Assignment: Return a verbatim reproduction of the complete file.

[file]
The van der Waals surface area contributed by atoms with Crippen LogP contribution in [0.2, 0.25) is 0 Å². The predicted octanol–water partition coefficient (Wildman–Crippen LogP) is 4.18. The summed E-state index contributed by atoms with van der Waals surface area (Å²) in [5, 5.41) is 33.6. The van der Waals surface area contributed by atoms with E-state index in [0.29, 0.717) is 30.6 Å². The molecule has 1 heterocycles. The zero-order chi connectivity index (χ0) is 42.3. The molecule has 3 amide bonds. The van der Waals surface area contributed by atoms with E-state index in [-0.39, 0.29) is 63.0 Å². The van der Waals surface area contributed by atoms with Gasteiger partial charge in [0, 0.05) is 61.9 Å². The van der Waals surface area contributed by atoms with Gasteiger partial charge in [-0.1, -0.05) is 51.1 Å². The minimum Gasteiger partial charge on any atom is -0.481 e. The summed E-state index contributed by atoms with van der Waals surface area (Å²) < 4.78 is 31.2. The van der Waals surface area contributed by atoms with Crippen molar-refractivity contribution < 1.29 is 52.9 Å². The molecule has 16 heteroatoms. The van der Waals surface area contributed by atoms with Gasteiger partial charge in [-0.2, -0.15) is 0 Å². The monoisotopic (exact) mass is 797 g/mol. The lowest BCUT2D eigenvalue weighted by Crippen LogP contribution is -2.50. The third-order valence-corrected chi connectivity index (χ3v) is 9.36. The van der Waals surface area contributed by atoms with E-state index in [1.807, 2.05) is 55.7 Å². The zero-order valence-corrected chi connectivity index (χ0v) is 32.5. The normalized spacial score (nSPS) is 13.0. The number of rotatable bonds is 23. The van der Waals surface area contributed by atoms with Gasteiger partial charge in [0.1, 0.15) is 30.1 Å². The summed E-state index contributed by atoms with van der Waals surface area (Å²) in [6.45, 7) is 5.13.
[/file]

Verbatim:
The van der Waals surface area contributed by atoms with Crippen LogP contribution in [0.2, 0.25) is 0 Å². The predicted octanol–water partition coefficient (Wildman–Crippen LogP) is 4.18. The summed E-state index contributed by atoms with van der Waals surface area (Å²) in [5, 5.41) is 33.6. The van der Waals surface area contributed by atoms with E-state index in [0.29, 0.717) is 30.6 Å². The molecule has 1 heterocycles. The zero-order chi connectivity index (χ0) is 42.3. The molecule has 3 amide bonds. The van der Waals surface area contributed by atoms with E-state index in [-0.39, 0.29) is 63.0 Å². The van der Waals surface area contributed by atoms with Gasteiger partial charge in [0, 0.05) is 61.9 Å². The van der Waals surface area contributed by atoms with Gasteiger partial charge in [-0.1, -0.05) is 51.1 Å². The minimum Gasteiger partial charge on any atom is -0.481 e. The summed E-state index contributed by atoms with van der Waals surface area (Å²) < 4.78 is 31.2. The van der Waals surface area contributed by atoms with Crippen molar-refractivity contribution < 1.29 is 52.9 Å². The molecule has 16 heteroatoms. The van der Waals surface area contributed by atoms with Gasteiger partial charge in [-0.2, -0.15) is 0 Å². The monoisotopic (exact) mass is 797 g/mol. The lowest BCUT2D eigenvalue weighted by Crippen LogP contribution is -2.50. The third-order valence-corrected chi connectivity index (χ3v) is 9.36. The van der Waals surface area contributed by atoms with E-state index in [1.807, 2.05) is 55.7 Å². The zero-order valence-corrected chi connectivity index (χ0v) is 32.5. The normalized spacial score (nSPS) is 13.0. The number of rotatable bonds is 23. The van der Waals surface area contributed by atoms with Gasteiger partial charge in [0.1, 0.15) is 30.1 Å². The summed E-state index contributed by atoms with van der Waals surface area (Å²) in [6.45, 7) is 5.13.